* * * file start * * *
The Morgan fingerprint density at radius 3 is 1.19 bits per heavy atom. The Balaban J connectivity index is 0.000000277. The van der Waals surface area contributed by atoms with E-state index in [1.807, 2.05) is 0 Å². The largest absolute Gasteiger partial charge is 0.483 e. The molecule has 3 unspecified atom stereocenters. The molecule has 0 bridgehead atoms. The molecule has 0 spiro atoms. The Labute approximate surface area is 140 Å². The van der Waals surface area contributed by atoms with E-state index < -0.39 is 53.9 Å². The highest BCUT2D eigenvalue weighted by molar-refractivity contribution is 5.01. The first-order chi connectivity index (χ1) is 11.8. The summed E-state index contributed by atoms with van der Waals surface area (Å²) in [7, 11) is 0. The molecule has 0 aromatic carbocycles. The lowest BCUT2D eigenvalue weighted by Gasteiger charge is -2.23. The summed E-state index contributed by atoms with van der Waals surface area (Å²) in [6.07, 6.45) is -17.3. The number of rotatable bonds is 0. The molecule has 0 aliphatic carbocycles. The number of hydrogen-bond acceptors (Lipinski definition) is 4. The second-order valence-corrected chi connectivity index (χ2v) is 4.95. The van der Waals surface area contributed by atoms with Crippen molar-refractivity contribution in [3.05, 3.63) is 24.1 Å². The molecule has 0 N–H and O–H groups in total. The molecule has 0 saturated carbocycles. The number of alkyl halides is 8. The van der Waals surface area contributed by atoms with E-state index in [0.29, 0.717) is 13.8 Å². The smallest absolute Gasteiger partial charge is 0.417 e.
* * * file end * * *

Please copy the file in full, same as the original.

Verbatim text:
The Morgan fingerprint density at radius 3 is 1.19 bits per heavy atom. The Balaban J connectivity index is 0.000000277. The van der Waals surface area contributed by atoms with E-state index in [1.807, 2.05) is 0 Å². The largest absolute Gasteiger partial charge is 0.483 e. The molecule has 3 unspecified atom stereocenters. The molecule has 0 bridgehead atoms. The molecule has 0 spiro atoms. The Labute approximate surface area is 140 Å². The van der Waals surface area contributed by atoms with E-state index < -0.39 is 53.9 Å². The highest BCUT2D eigenvalue weighted by molar-refractivity contribution is 5.01. The first-order chi connectivity index (χ1) is 11.8. The summed E-state index contributed by atoms with van der Waals surface area (Å²) in [7, 11) is 0. The molecule has 0 aromatic carbocycles. The lowest BCUT2D eigenvalue weighted by Gasteiger charge is -2.23. The summed E-state index contributed by atoms with van der Waals surface area (Å²) in [6.07, 6.45) is -17.3. The number of rotatable bonds is 0. The molecule has 0 aliphatic carbocycles. The number of hydrogen-bond acceptors (Lipinski definition) is 4. The second-order valence-corrected chi connectivity index (χ2v) is 4.95. The van der Waals surface area contributed by atoms with Crippen molar-refractivity contribution in [3.05, 3.63) is 24.1 Å². The molecule has 0 N–H and O–H groups in total. The molecule has 0 saturated carbocycles. The number of alkyl halides is 8. The van der Waals surface area contributed by atoms with E-state index in [0.29, 0.717) is 13.8 Å². The smallest absolute Gasteiger partial charge is 0.417 e.